On Monday, Charlie Munger spoke to Bloomberg Businessweek on his views of Wall Street's role in Europe's financial crisis. He describes how investment bankers helped mask Greece's troubles as "perfectly disgusting." From the article:
"Why should an investment banker go to Greece to teach them how to pretend their finances are different from what they really are? Why isn't that a perfectly disgusting bit of human behavior?"
In a separate interview with CNNMoney, Munger said that the financial sector should be downsized by about 80%. He doesn't see much benefit to the massive amount of trading between computers that goes on. He also doesn't seem to think the energy expended and talent utilized writing algorithms (that ultimately the rest of us pay for) provides much social contribution.
"...why should we want to encourage our brightest minds to do what amounts to code-breaking and electronic trading? No I think the whole system is stark-raving mad. Why should we want 25% of our graduating engineers going into finance?"
Charlie Munger: Get Rid of 80% of the Financial Sector
Munger also added the following:
"...short term trading is legalized front-running. It's just done electronically with code-breaking skills. I don't see any social contribution."
Basically, banking should more closely resemble the utility function that it has played in the past.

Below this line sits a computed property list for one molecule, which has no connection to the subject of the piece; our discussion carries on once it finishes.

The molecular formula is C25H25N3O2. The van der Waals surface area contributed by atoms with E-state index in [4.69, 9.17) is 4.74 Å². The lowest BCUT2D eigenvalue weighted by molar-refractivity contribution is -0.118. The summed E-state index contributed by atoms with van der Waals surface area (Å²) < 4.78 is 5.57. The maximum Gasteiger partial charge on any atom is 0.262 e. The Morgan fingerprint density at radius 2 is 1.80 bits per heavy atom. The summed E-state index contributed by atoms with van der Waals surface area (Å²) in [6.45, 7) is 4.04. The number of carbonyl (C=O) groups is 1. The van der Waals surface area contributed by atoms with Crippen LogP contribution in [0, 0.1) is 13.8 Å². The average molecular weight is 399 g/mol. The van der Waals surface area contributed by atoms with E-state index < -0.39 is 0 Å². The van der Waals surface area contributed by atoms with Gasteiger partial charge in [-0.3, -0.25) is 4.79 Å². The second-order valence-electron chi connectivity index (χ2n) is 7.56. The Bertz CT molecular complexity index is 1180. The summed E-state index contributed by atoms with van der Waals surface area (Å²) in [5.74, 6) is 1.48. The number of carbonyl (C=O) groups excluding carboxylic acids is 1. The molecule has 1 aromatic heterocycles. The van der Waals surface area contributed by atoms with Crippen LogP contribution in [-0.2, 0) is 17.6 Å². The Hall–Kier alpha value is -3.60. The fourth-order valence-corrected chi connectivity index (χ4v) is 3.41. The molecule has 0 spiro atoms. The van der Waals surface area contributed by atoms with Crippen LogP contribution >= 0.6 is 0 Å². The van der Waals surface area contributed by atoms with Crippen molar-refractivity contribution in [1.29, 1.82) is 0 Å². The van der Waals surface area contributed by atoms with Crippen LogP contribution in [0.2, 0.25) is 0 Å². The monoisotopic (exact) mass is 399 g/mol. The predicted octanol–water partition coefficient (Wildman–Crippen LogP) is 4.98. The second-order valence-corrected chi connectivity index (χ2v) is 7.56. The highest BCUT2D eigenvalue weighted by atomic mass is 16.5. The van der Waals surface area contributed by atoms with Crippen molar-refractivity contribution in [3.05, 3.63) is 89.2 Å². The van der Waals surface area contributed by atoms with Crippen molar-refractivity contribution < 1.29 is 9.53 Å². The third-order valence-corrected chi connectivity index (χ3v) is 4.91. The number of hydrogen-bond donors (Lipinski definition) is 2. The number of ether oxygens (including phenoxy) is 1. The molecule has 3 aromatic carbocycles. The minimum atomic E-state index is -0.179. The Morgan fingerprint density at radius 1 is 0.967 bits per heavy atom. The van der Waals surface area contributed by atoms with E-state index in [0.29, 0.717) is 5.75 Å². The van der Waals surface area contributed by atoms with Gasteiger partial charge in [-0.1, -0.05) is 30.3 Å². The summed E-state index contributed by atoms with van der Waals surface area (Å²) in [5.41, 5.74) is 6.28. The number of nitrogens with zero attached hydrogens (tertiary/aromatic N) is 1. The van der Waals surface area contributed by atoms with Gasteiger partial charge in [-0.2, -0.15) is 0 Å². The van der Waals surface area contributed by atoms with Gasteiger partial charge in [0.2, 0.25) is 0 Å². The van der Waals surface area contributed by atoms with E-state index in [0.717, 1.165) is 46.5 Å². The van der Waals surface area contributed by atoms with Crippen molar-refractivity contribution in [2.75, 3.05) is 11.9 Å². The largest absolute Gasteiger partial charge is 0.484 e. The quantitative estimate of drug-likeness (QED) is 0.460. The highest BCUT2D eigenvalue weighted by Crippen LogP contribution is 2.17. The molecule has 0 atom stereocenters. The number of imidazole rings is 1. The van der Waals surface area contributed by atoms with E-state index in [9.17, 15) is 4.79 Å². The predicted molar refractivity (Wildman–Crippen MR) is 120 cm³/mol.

The Public-Utility Function
The Banking Power Utility
Michael Lewitt, president of Harch Capital Management, said in this Barron's article that the balance needs to be shifted back to favoring the public-utility function of the financial system.
What makes Munger's comments somewhat more interesting is the substantial investments in financial stocks that Berkshire Hathaway (BRKa) has at this point (Wells Fargo: WFC, U.S. Bancorp: USB, and Goldman Sachs warrants). So what Munger is saying cannot be described as beneficial to Berkshire Hathaway.
Charlie Munger later said this in the CNNMoney interview:
"...we invest in the world as it is. But if you ask me what the world should be, I would say that the finance sector of the world should be downsized by at least 80%."
...and when asked if it were downsized would they still invest in the banks they favor (Wells Fargo, U.S. Bancorp):
"Of course, it wouldn't affect us at all."
That 80% downsizing may seem like a stretch but consider that finance now makes up 8-9% of GDP. Up until the 1980s finance rarely occupied more than 4% of GDP and has fluctuated frequently around more like 3%. So some may say 80% is too much but let's just say an awful lot of downsizing would seem to make sense.
"What is Wall Street supposed to do? It's not a creator of wealth. It's a handmaiden to creators of wealth. It occupies an essentially parasitic, but usefully parasitic relationship with the rest of the society. It's totally out of control. It's not making America a great place; it's making America a worse place right now. That's the problem. Finance needs to occupy a healthier, more productive relationship with the rest of the society." - Michael Lewis, author of The Big Short, in this 2010 Bloomber Interview
I happen to think Wells Fargo and U.S. Bancorp, though not perfect by any means, come closer to the idea of performing the good old-fashioned utility function of banking. They're two of the better houses, with very good economics relative to peers, residing in a neighborhood with lots of excess.
Goldman Sachs, who may play the modern finance game as good as or better than their investment banking peers, still seem the ultimate symbol and example of the less than non-productive excesses that occurred and continue to this day.
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